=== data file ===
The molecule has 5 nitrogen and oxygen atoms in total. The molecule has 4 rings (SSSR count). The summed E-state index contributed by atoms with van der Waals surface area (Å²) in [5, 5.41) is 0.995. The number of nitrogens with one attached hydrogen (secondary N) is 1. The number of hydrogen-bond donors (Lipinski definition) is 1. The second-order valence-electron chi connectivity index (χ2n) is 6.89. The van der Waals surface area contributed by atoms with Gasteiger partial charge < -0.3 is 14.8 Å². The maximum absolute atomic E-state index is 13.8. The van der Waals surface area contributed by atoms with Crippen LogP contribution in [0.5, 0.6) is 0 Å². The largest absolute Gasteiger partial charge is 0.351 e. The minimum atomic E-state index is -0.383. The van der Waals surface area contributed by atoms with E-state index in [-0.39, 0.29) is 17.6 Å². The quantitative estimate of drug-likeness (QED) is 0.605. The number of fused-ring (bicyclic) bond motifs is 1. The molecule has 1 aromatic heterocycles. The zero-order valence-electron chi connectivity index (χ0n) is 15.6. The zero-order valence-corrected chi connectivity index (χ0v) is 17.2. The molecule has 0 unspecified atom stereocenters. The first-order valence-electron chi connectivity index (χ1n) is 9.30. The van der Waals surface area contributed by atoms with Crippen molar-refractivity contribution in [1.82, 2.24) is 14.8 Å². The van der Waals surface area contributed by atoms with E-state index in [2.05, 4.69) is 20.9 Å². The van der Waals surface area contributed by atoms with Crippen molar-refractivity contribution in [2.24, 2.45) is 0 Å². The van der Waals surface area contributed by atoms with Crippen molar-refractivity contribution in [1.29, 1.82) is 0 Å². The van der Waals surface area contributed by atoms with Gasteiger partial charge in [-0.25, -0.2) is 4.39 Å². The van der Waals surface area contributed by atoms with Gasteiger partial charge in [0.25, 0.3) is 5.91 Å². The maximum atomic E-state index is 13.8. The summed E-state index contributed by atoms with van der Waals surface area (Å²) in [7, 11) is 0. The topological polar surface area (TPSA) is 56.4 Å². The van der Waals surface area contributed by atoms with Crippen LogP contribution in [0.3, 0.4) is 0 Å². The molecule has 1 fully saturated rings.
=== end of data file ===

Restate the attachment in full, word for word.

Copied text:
The molecule has 5 nitrogen and oxygen atoms in total. The molecule has 4 rings (SSSR count). The summed E-state index contributed by atoms with van der Waals surface area (Å²) in [5, 5.41) is 0.995. The number of nitrogens with one attached hydrogen (secondary N) is 1. The number of hydrogen-bond donors (Lipinski definition) is 1. The second-order valence-electron chi connectivity index (χ2n) is 6.89. The van der Waals surface area contributed by atoms with Gasteiger partial charge < -0.3 is 14.8 Å². The maximum absolute atomic E-state index is 13.8. The van der Waals surface area contributed by atoms with Crippen LogP contribution in [0.5, 0.6) is 0 Å². The largest absolute Gasteiger partial charge is 0.351 e. The minimum atomic E-state index is -0.383. The van der Waals surface area contributed by atoms with E-state index in [-0.39, 0.29) is 17.6 Å². The quantitative estimate of drug-likeness (QED) is 0.605. The number of fused-ring (bicyclic) bond motifs is 1. The molecule has 1 aromatic heterocycles. The zero-order valence-electron chi connectivity index (χ0n) is 15.6. The zero-order valence-corrected chi connectivity index (χ0v) is 17.2. The molecule has 0 unspecified atom stereocenters. The first-order valence-electron chi connectivity index (χ1n) is 9.30. The van der Waals surface area contributed by atoms with Crippen molar-refractivity contribution in [1.82, 2.24) is 14.8 Å². The van der Waals surface area contributed by atoms with E-state index in [2.05, 4.69) is 20.9 Å². The van der Waals surface area contributed by atoms with Crippen molar-refractivity contribution in [2.24, 2.45) is 0 Å². The van der Waals surface area contributed by atoms with Crippen molar-refractivity contribution in [1.29, 1.82) is 0 Å². The van der Waals surface area contributed by atoms with Gasteiger partial charge in [-0.25, -0.2) is 4.39 Å². The van der Waals surface area contributed by atoms with Gasteiger partial charge in [0.25, 0.3) is 5.91 Å². The maximum atomic E-state index is 13.8. The summed E-state index contributed by atoms with van der Waals surface area (Å²) in [7, 11) is 0. The topological polar surface area (TPSA) is 56.4 Å². The van der Waals surface area contributed by atoms with Crippen LogP contribution in [0.3, 0.4) is 0 Å². The molecule has 1 fully saturated rings.